Dear Editor;

Given the issue of Dolphin exportation has recently been making headlines it terms of government defending and clarifying the quota placed on dolphin export, it would be interesting for public to be educated about the revenue generated by this towards our foreign earnings.

Although it is a sovereign decision by Solomon islands to export live dolphins, the revenue is more significant to the economic sustenance of our struggling economy.

It would seem that in pursuit of live dolphin exportation, we are placing our lucrative tuna (both raw & canned) industry in jeopardy. Hence, it would be very much in the interest of the public to see how the revenue-generating capacity of live dolphin export holds up against the tuna industry.

From an economic standpoint, we all know the employment-generating capacity of the tuna industry. I believe the dolphin export sector will not match it at this current stage. However, some may also argue that live dolphin export could be a revenue earner for rural populace. This is yet to be proven - an definitely not in the context that the exporter purchase in SBD to local sellers and exports in US$ or other lucrative currencies.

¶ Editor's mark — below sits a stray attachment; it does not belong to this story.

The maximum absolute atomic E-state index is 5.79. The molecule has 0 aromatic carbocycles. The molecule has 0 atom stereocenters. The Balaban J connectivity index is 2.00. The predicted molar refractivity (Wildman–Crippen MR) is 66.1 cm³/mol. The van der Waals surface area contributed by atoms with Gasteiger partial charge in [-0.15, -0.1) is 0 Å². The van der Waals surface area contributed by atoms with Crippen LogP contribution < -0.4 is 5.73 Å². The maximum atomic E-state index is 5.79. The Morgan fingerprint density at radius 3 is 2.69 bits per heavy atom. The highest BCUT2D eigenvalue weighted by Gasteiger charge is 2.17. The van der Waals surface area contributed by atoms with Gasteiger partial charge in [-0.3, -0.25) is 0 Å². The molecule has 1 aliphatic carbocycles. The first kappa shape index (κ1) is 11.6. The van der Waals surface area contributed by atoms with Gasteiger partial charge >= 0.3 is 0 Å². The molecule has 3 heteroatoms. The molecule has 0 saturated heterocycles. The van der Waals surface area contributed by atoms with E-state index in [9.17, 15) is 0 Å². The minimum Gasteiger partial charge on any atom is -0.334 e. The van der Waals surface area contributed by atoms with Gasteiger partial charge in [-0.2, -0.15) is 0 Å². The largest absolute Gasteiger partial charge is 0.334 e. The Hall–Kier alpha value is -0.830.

The point is if both the tuna an live dolphin industries are equally high yielding from an economic standpoint then why not pursue both. However, if a more lucrative industry is imperiled by a financially less significant sector then .... the choice is also ours.

The 'Dolphin Safe' certification label now perhaps only applies to methods of tuna catching to ensure that dolphins are not ensnared. If and when 'Dolphin Safe' label includes live dolphin exportation or exploitation, then our tuna industry is doomed.

Hope to see some figures on the above from someone who is in position to do so.